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  #1  
Unread September 28th, 2009, 04:33 PM
moviedoc moviedoc is offline
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Default Abuse of curbside consultation

An attorney asked me whether I would be willing to examine the client's spouse for a dissolution case. I agreed. The attorney planned to file a motion.

A few weeks later a prominent physician approached me in the doctor's lounge of the hospital where I belong to the staff and asked whether I do expert witness work in divorce cases. I said I do not do parenting evals, but occasionally opine on other matters, and described the question posed by the attorney as described above.

After a few more weeks the attorney calls again to tell me that the physician, who apparently treats the individual I was to have examined described our conversation to the parenting evaluator.

My question: Assuming the physician knew that I was asked to get involved in the case and was attempting to glean information that might be helpful to the patient's case is there an ethical or professional conduct problem with 1) stepping outside the usual role of a physician, and potentially interfering with the legal process, or 2) using deception in a setting where physicians should be able to speak freely, at least without identification of the patient, about cases?
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  #2  
Unread October 7th, 2009, 10:22 AM
William Reid William Reid is offline
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Default Re: Abuse of curbside consultation

I wonder whether or not it was advisable to "describe the question posed by the attorney . . . above" to a colleague in the doctor's lounge, particularly if you knew the lawyer was from the same community as the doctor. Based on what you wrote, I don't see anything wrong with the doctor's query (he appears not to have been the one who revealed potentially-sensitive information, though I have almost no information about that). I'm a bit concerned about what you may have told him.

Second, is it possible that the doctor didn't know of your involvement and was merely trying to locate someone to whom he could refer the lawyer? And thus might logically offer your name to the attorney as a potential expert and let the lawyer take it from there? If so, then it would seem to be a reasonable effort to help his patient (and not "potentially interfering with the legal process"). (Note that we psychiatrists and other mental health professionals are -- and should be -- cautious about getting involved in patients' lives outside the treatment; however, other kinds of physicians can often do so without those dreaded "countertransference" and "treatment contamination" issues.)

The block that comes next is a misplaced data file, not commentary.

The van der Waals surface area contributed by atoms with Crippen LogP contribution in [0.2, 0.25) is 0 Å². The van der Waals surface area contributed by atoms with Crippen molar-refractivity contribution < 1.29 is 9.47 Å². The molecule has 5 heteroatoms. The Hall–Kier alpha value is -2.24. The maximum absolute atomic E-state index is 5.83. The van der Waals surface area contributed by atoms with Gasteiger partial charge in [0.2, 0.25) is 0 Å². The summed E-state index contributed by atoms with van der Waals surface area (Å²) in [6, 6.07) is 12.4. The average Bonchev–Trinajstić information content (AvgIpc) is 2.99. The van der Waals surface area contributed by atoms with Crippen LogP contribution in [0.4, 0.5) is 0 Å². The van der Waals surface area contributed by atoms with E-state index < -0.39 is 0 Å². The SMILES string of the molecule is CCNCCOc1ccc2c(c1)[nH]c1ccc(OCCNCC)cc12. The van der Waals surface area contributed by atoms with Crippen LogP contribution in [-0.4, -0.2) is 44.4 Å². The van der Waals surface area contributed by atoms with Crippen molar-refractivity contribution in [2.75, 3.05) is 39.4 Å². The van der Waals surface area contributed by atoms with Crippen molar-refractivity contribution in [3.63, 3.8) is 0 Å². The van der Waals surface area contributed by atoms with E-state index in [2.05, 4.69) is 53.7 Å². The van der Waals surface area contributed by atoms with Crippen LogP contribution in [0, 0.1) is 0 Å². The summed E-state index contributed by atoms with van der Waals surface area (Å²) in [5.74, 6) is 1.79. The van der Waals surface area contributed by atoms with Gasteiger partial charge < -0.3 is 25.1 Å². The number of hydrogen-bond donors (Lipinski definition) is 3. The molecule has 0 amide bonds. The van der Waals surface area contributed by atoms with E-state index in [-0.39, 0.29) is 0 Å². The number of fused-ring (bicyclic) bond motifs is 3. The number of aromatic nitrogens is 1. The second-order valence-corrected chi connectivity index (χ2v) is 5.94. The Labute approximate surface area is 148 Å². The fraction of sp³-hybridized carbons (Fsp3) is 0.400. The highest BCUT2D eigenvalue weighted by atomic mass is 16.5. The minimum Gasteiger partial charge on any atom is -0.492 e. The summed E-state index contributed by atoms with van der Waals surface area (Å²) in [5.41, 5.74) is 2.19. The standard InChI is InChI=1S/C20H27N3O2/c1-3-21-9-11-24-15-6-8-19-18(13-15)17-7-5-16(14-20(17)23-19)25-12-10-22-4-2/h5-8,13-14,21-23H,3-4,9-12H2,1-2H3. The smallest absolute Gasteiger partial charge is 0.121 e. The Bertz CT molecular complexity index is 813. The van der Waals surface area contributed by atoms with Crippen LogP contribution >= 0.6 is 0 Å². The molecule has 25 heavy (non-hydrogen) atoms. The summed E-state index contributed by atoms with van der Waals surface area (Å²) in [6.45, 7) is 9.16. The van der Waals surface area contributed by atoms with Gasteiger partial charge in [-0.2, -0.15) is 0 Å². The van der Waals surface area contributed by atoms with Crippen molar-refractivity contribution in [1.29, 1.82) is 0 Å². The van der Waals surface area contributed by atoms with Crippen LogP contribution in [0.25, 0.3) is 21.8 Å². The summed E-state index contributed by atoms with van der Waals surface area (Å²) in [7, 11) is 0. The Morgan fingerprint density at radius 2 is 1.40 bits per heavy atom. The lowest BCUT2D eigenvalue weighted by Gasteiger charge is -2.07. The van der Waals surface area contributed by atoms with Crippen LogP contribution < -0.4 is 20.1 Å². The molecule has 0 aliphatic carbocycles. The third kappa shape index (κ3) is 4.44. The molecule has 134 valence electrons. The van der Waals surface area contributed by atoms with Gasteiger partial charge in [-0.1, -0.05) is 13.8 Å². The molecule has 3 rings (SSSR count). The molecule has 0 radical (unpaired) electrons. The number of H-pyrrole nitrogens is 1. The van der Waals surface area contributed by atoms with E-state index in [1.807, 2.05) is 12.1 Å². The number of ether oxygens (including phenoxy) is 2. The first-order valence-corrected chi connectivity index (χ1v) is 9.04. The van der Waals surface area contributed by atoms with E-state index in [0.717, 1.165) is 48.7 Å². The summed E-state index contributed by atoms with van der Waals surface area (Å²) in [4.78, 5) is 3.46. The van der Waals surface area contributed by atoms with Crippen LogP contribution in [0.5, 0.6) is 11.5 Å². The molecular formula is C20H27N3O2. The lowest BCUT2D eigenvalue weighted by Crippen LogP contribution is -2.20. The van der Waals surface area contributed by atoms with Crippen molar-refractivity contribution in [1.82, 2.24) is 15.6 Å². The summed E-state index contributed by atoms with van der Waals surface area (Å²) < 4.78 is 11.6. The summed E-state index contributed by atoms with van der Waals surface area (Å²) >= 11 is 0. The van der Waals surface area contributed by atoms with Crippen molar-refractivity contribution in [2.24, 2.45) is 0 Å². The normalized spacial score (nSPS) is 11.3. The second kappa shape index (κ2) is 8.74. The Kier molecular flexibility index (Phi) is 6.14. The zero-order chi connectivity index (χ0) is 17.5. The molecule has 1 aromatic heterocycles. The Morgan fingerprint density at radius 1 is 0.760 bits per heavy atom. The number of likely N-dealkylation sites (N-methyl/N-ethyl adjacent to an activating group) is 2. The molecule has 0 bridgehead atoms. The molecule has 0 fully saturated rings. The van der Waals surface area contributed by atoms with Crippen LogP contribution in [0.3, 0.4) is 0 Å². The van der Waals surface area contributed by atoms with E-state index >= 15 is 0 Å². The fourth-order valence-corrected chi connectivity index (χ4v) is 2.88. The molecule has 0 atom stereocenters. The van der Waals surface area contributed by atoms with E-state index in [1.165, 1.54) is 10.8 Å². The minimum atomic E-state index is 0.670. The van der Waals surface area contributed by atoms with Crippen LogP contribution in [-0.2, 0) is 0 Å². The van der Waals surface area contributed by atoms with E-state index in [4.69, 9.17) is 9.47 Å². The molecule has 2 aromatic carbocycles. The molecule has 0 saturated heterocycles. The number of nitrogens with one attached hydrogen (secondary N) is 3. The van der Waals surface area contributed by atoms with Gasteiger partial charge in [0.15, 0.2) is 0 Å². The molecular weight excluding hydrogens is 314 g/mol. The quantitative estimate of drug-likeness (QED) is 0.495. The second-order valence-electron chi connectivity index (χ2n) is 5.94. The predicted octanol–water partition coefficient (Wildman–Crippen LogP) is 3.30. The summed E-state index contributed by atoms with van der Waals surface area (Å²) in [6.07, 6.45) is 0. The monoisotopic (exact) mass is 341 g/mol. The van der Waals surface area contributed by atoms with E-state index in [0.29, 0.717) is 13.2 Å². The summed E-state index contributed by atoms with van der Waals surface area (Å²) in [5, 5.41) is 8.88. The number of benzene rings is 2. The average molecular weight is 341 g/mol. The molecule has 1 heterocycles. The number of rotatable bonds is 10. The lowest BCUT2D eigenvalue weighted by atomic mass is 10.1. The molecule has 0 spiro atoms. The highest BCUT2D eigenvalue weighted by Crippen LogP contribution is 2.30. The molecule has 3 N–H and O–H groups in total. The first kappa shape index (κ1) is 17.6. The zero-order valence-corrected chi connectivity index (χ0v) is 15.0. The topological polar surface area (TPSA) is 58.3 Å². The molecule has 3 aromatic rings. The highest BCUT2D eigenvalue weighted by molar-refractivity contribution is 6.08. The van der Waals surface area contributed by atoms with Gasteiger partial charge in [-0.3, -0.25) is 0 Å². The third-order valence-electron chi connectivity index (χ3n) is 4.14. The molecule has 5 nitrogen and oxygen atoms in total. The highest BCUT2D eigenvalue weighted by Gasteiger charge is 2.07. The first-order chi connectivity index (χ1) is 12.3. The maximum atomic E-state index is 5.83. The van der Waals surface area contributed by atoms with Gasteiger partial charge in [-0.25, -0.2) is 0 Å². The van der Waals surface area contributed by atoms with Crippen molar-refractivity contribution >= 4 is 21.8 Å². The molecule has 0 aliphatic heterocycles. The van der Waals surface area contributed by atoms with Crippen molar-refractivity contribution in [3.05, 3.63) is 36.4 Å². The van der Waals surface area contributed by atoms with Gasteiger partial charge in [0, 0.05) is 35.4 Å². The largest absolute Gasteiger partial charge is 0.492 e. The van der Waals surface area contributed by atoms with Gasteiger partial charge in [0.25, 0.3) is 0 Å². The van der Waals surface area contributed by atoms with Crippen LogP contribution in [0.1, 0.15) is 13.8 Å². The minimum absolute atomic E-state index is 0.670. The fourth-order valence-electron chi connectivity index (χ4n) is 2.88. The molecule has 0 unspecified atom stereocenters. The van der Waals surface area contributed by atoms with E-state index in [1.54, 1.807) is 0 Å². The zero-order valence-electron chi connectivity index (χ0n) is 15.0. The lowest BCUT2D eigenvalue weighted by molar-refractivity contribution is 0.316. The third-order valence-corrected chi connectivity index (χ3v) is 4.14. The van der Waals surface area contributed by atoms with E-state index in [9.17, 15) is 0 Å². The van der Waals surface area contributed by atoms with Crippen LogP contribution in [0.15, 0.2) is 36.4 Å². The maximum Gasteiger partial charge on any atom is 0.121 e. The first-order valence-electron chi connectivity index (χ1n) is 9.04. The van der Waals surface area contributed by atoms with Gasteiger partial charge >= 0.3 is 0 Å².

I don't see, in what you wrote, any evidence of "deception," except for your thought that he might have known you were involved in the case. That may or may not be true, which is another reason to be careful about discussing cases -- even without names -- with colleagues.

Finally, I don't agree that a doctor's lounge should somehow be defined as a good place to "speak freely . . . about cases" like this. If two clinicians have a genuine clinical or educational reason to discuss a case (clinical or forensic, while considering confidentiality), that's fine, but I'm not sure what went on here, and I don't see a significant difference between the doctor's lounge and any other setting with regard to "speaking freely."

Maybe some clarification or additional information would help frame the issue for comment (but please don't be too verbose: we aren't going to solve the problems of the universe here -- not this week, at least ).

WHR
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  #3  
Unread October 7th, 2009, 11:00 AM
moviedoc moviedoc is offline
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Default Re: Abuse of curbside consultation

Anything is possible but I have reason to believe the doctor knew of my involvement already, and was fishing, or what was the doctor doing?